Cotswold villages, with their honey-coloured cottages, windy lanes, and farmers markets, are an enchanting reminder of the English pastoral idyll of times gone by. Of course, nothing is more charming than a traditional village pub. With low wooden beams, stuffed foxes, open fires, and local brews, these are the best of the lot.
The Chequers Churchill Courtesy of The Lucky Onion
The Chequers, Churchill
Bar, Gastropub, Restaurant, British, $$$
The Chequers, Churchill | Courtesy of The Wild Rabbit
The Chequers successfully manages to combine shabby rustic charm and exceptional quality in a way that is quite unlike anywhere else. The attention to detail in their food, drink, and decor results in unpretentious perfection. Expect twice-baked cheddar soufflés, devilled kidneys on toast, whole roast partridge and Chateaubriand. Frequented by visitors and local farmers alike, the Chequers is popular with people from all walks of life. Get a table in the atmospheric bar area rather than the main restaurant, and make sure to sample a platter of cured brizola ham or one of their famous Bloody Marys while you ponder over the menu.
The Wild Rabbit certainly can’t be accused of being rustic or laid back, but ticks all the boxes for those looking to enjoying a smart weekend trip to the country. Serving (allegedly) the most expensive chips in England, the Wild Rabbit is run by the owners of Daylesford Organic Farmshop just a mile away, and carries the same elegant, impressive, high standards with it. Their newly appointed chef, Tim Allen, has previously been awarded a Michelin star and places a strong emphasis on sourcing wild and foraged seasonal produce from local artisan producers.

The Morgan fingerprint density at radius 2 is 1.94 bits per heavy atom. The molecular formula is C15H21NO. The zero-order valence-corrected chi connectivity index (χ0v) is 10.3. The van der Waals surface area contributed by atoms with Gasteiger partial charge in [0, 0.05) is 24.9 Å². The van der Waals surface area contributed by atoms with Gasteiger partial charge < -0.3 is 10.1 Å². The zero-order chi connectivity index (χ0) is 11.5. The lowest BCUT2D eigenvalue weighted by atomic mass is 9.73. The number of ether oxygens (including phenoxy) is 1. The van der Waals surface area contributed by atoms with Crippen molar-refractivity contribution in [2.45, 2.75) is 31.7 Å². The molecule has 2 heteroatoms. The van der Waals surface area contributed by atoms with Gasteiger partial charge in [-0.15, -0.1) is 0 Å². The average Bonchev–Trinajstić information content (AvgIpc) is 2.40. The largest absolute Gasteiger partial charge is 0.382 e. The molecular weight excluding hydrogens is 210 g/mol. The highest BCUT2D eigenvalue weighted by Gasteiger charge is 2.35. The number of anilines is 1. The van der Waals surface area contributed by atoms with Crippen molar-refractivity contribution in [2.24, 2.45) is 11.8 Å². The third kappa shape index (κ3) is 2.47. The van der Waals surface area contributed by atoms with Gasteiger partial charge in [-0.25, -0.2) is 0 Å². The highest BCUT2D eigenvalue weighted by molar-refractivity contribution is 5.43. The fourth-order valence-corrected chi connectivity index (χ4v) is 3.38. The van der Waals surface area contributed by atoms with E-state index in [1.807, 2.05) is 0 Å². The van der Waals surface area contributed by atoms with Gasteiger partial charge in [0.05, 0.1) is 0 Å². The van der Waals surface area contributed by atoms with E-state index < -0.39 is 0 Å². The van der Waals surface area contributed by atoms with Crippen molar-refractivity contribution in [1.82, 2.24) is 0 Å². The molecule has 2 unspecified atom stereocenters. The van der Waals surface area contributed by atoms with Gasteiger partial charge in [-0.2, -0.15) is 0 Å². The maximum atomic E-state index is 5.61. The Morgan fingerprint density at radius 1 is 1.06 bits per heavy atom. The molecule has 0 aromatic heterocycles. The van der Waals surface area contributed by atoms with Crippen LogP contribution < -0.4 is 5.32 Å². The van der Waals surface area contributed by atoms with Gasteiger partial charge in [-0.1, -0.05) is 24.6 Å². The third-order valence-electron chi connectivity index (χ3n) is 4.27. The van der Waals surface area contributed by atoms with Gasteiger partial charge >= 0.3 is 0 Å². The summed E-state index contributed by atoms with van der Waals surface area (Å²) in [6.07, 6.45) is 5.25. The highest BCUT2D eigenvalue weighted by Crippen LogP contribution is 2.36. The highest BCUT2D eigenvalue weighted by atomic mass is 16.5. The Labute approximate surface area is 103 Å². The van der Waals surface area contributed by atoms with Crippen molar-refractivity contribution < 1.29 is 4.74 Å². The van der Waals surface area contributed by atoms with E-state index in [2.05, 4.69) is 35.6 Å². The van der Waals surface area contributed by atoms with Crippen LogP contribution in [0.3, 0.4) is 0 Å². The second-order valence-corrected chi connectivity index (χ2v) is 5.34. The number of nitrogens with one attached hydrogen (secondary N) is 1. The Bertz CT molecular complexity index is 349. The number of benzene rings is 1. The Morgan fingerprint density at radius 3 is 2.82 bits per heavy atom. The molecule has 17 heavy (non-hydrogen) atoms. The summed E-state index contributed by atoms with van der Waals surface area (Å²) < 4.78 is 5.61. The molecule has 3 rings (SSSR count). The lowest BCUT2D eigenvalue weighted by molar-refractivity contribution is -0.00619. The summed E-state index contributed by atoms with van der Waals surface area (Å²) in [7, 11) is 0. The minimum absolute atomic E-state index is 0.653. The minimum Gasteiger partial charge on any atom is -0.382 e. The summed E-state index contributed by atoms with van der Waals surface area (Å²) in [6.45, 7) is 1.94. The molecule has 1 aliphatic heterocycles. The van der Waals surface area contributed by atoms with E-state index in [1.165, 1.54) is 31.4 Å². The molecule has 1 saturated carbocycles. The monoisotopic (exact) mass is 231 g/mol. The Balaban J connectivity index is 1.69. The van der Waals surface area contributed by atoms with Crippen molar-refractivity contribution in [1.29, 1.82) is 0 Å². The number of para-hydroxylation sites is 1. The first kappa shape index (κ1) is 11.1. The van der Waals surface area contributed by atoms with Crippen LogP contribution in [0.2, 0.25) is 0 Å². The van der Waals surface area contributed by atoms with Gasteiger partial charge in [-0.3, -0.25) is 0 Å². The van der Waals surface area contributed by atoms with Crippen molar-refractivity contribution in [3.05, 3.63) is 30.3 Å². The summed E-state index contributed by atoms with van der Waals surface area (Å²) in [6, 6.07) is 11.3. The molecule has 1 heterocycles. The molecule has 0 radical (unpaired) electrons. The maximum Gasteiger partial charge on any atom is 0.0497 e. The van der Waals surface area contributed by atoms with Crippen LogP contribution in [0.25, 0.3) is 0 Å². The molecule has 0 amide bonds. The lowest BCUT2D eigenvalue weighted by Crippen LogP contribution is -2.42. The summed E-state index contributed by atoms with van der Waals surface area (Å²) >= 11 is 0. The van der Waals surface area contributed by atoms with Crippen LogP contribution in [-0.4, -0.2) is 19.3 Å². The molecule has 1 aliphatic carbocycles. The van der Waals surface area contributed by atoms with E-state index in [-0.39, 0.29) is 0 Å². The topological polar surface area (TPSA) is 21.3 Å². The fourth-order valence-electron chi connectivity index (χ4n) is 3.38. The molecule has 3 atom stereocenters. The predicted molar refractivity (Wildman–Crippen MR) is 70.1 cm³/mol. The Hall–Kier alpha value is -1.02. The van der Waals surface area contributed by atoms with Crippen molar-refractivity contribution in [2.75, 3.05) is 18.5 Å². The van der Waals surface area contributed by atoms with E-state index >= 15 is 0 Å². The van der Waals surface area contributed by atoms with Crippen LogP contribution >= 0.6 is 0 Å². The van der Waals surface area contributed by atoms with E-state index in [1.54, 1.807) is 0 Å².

Blackboard Menu being changed by Tom | Courtesy of The Horse and Groom
Run by the highly acclaimed Lucky Onion group, the Wheatsheaf is a sister pub to the Chequers in Churchill, and is equally as brilliant. Their menu is similar, if even a little more refined, boasting Cornish clams for starters and ox cheek, rib, and oyster pie as a main. The drinks list is extensive, and the staff are keen to talk you through their intriguing seasonal menu. The Wheatsheaf defines ‘gastro-pub’, and never fails to live up to its reputation.
The Horse and Groom seems to have won every good food prize under the sun, and was recently awarded Pub of the Year, so it’s well worth a visit even if just to see what all the fuss is about. They chalk up the daily menu on blackboards rather than printing menus, allowing complete flexibility to make the most of fresh, seasonal produce as it comes in. During the course of a service, up to half the menu can change, adding a little spontaneity and providing an interesting selection for even the most regular diners. They have five spacious bedrooms, with the ‘Garden Double’ opening onto their beautifully landscaped grounds.
Despite being situated in one of the Cotswolds’ most chocolate-box towns, The Bell is refreshingly less rarefied than many of the other local pubs. They serve fantastic cocktails and their menu is less traditional than many of their competitors, with seafood linguini and seasonal salads providing more options than the traditional burger and chips. The staff will go above and beyond, making The Bell an ideal place for birthdays or large gatherings.